New Centre for Mitochondrial Research at Newcastle University

27 January 2012

The Wellcome Trust has awarded £4.4 million to Newcastle University to establish a world-leading centre dedicated to understanding the biology of mitochondria and their relation to health and disease. Newcastle University has contributed a further £1.4 million for the centre.

The Centre will conduct research that could pave the way for in vitro fertilisation (IVF) treatment to prevent the hereditary transmission of devastating mitochondrial diseases. The techniques involve transferring nuclear DNA, which contains our genetic make-up, between two human eggs to replace defective mitochondria — they generate the power for the cells in our bodies. When mitochondria fail, patients can develop devastating mitochondrial diseases with symptoms often affecting those tissues most heavily dependent on energy, such as the heart, muscles and brain.

The techniques have been developed in human eggs by Professor Doug Turnbull and Professor Mary Herbert at Newcastle University. Professor Turnbull will be the Director of the Wellcome Trust Centre for Mitochondrial Research, where the follow-up work will take place.

Professor Turnbull says: "Every year, we see hundreds of patients whose lives are seriously affected by mitochondrial diseases. We want to make a major difference to the lives of these patients. This new funding will enable us to take forward essential experiments, which we hope will demonstrate to the HFEA and to the public that these techniques, which are based on existing IVF techniques, are safe and effective."

The Centre will bring together ground-breaking laboratory studies to understand the fundamental mechanisms and genetics of mitochondrial dysfunction, and the expertise of clinical researchers who currently care for over 400 patients with mitochondrial diseases at NHS Specialised services clinics in Newcastle and more than 1000 patients at the Newcastle Fertility Centre at Life (Newcastle upon Tyne Hospitals NHS Foundation Trust).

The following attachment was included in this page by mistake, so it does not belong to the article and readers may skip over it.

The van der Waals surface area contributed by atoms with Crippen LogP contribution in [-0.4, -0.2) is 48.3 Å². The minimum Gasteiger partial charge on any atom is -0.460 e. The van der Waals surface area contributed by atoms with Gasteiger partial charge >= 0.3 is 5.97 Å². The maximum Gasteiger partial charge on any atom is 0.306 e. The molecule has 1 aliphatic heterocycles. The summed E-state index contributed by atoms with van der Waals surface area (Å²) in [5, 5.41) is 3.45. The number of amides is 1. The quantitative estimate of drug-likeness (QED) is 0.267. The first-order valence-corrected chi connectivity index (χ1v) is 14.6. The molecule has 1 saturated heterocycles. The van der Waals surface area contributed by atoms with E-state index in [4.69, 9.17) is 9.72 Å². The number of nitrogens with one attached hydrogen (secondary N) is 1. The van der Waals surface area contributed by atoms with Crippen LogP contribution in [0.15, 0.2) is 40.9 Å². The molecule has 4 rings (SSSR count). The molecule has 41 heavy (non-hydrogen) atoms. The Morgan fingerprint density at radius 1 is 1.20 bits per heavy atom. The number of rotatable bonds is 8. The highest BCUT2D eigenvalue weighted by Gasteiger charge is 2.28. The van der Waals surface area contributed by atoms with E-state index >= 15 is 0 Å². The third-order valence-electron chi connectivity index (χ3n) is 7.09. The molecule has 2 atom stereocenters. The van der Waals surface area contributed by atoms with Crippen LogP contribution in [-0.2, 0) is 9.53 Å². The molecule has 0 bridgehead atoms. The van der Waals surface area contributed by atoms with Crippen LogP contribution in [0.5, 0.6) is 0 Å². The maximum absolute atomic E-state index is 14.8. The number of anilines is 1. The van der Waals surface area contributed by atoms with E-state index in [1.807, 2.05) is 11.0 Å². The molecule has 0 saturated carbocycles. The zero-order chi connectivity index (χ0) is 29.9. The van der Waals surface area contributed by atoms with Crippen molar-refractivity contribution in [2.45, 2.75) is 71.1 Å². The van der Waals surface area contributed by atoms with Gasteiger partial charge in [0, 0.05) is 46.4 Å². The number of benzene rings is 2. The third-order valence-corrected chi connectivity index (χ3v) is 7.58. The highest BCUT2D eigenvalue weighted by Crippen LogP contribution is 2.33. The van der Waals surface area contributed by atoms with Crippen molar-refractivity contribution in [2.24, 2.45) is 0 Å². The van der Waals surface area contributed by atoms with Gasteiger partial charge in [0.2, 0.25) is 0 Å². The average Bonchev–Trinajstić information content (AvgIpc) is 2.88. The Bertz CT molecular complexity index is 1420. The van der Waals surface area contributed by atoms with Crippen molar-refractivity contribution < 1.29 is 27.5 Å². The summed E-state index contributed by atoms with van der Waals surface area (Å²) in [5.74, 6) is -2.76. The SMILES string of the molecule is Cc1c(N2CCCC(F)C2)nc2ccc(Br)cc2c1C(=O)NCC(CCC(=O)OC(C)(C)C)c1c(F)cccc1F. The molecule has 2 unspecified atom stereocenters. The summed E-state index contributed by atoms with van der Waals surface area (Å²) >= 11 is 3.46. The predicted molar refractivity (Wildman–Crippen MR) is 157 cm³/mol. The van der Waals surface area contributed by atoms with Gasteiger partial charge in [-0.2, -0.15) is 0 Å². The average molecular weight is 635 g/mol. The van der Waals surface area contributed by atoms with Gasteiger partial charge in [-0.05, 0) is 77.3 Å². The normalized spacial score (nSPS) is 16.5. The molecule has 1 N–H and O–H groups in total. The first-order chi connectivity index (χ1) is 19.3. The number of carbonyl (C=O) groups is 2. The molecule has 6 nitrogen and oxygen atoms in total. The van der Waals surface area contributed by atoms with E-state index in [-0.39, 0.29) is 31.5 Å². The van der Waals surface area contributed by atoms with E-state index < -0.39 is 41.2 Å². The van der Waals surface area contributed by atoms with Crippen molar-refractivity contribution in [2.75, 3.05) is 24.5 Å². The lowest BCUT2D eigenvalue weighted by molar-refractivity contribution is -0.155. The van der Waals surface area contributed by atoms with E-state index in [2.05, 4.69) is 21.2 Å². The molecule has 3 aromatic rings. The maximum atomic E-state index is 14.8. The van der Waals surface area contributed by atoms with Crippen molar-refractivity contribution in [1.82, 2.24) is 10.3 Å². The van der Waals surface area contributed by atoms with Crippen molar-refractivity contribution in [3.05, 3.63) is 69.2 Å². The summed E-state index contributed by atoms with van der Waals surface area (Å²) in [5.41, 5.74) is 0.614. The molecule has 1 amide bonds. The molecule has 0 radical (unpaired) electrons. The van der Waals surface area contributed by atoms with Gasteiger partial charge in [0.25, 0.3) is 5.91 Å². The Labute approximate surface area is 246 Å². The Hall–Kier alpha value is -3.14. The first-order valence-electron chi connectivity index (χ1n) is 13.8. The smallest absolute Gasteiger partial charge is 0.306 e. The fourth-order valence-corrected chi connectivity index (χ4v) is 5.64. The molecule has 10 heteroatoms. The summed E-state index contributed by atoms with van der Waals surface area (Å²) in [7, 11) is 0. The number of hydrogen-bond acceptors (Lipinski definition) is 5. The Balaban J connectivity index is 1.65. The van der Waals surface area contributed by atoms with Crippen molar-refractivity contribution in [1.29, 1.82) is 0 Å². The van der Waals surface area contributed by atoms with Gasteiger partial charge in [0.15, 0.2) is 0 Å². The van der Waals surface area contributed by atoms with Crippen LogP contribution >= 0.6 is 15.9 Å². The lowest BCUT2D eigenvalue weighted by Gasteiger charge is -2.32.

Sir Mark Walport, Director of the Wellcome Trust, says: "Professor Turnbull and his colleagues at Newcastle are world leaders in discovering how inherited abnormalities in mitochondria, the 'batteries' of our cells, can cause devastating diseases that typically affect the brain and muscles. We hope that their work at this new Wellcome Trust Centre for Mitochondrial Research will result in major advances in our understanding of mitochondrial function and in the development of new treatments.

"Their work to stop the inheritance of defective mitochondria by transfer of DNA between human eggs is particularly promising and has the potential to prevent previously incurable diseases. We welcome the opportunity to discuss with the public why we believe this technique is essential if we are to give families affected by these diseases the chance to have healthy children, something most of us take for granted."

To ensure continued research in this area, the Centre will nurture the next generation of scientists by developing a new training programme in mitochondrial medicine for outstanding young researchers.

Professor Turnbull and colleagues recognise that their work to prevent mitochondrial disease passing from mother to child involves new and potentially controversial IVF techniques. Therefore, the Centre will also focus on engagement with patients, the general public and policymakers to explain their work.

Professor Turnbull adds: "With this new funding from the Wellcome Trust and Newcastle University, we aim to develop a Centre which integrates internationally renowned basic and clinical researchers and trains the next generation of outstanding scientists. We recognise the importance of public support for our work and so will ensure that we open our research for our patients, the public and policymakers to follow and see what we are trying to achieve."

In the Welcome Trust video below, Professor Turnbull and Professor Murdoch discuss the technique used to transfer genetic material between two fertilised eggs.


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